With reference to FIGS. 1 through 6, the bracket assembly 26 has a primary arm 32 having a proximal end 34 and a distal end 36 with an elbow 38 formed between the proximal end 34 and the distal end 36 defining a primary upper arm 40 and a primary forearm 42. The bracket assembly 26 also includes a secondary arm 44 having proximal end 46 and distal end 48 with an elbow 50 formed between the proximal end 46 and the distal end 48 defining a secondary upper arm 52 and a secondary forearm 54. The secondary arm 44 is movably attached to the primary arm 32 with the primary forearm 42 generally parallel to the secondary forearm 54. The cooperation of the primary forearm 42 and the secondary forearm 54 defines a jaw structure, wherein the primary forearm 42 is the stationary maxilla and the secondary forearm 54 is the mandible which is moveable relative to the maxilla primary forearm 42 (maxilla), and the downwardly facing opening 30 is defined therebetween. The movable attachment of the secondary arm 44 to the primary arm 32 comprises a channel 56 in the primary arm 32 generally transverse to the longitudinal axis of the primary forearm 42 for slidably receiving and guiding the secondary upper arm 52 defining the motion of the mandible relative to the maxilla.

The bracket assembly 26 further includes securing means 58 for securing the position of the secondary forearm 54 (mandible) relative to the primary forearm 42 (maxilla). The securing means comprises an elongated slot 60 formed in the secondary upper arm 52 having its longitudinal axis parallel to the longitudinal axis of the channel 56. The securing means 58 also has a fastener 62 attached to the primary arm 32 in the elongated channel 56 and received through the elongated slot 60 formed in the secondary upper arm 52. The fastener 62 can be a bolt secured to the primary arm 32 with the threaded shank protruding from the elongated slot 60 formed in the secondary upper arm 52 and a nut threaded over the protruding end of the threaded shank of the bolt. As the nut is threaded over the distal end of the bolt shank, the nut abuts the secondary upper arm 58 on either side of the elongated slot 60 and tightly clamps the secondary upper arm 58 into the channel 56 preventing movement of the secondary forearm 54 (mandible) relative to the primary forearm 42 (maxilla), thereby defining a fixed width for the downwardly-facing opening 30.

With reference to FIGS. 4, 6 and 7, each of the bracket assemblies 26 has an articulation means 68 providing for movement of the bracket assembly 26 relative to the mirror 24 allowing the bracket assembly 26 to be configured for storage (see FIG. 7), wherein the bracket assembly 26 is in overlaying relationship to the mirror 24 or configured for use (see FIGS. 4 and 6), wherein the bracket assembly 26 projects from the mirror 24. The articulation means is shown as a hinge joint formed in the primary upper arm 40 generally adjacent to the proximal end 34 of the primary arm 32 with the pivotal axis transverse to the longitudinal axis of the primary upper arm 40.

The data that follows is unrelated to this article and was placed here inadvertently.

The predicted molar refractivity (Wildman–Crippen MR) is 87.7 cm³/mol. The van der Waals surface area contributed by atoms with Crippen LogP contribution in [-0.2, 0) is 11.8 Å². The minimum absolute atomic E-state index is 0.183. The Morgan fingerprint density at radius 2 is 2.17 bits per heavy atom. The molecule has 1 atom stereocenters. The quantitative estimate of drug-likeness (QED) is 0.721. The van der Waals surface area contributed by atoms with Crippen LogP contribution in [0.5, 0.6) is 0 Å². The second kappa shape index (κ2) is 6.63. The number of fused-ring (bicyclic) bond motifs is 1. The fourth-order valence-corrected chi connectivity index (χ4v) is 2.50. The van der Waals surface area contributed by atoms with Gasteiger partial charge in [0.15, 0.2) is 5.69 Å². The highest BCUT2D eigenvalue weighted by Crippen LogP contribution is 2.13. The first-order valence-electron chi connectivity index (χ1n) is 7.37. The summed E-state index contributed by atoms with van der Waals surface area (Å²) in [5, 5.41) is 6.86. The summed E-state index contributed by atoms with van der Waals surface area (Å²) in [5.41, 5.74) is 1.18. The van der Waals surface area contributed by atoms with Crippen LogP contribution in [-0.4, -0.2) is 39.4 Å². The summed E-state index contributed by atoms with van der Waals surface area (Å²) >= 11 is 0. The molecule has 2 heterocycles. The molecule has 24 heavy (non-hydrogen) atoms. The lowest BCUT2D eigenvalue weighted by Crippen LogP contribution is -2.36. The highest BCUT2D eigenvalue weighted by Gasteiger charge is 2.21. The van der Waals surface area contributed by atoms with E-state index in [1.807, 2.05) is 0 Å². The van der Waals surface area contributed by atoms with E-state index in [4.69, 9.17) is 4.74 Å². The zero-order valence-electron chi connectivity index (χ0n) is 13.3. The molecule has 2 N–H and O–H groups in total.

With reference to FIGS. 1 through 4 and 7, the mirror 24 is received between the first bracket assembly 26A and the second bracket assembly 26B at the proximal ends 34 of each of the primary arms 32. The pivotal attachment of the mirror 24 to each bracket assembly 26 is an axle 70 secured to the mirror 24 and received in and protruding through an appropriate aperture 72 formed near the proximal end 34 of the primary arm 32 and perpendicular to the longitudinal axis of the primary upper arm 40. The protruding end of the axle 70 is threaded for receiving a nut 74 for securing the mirror 24 to the bracket assembly 26 in a fixed angular orientation.

With continued reference to FIGS. 1 through 4, there is shown the reflector device 10 mounted to the tailgate 12 of the vehicle 14 in use for aligning the first trailer-hitch component 16 with the second trailer-hitch component 18. The reflector device 10 is mounted on the tailgate 12 in lateral alignment with the first trailer-hitch component 16. The annular orientation of the mirror 24 is adjusted so that the optical axis A of the mirror 24 bisects the angle formed by the vehicle operator's line of sight B to the mirror 24 and the optical path C from the first trailer-hitch component 16 to the mirror 24, thereby providing the reflected image 76 of the first trailer-hitch component 16 in the mirror 24.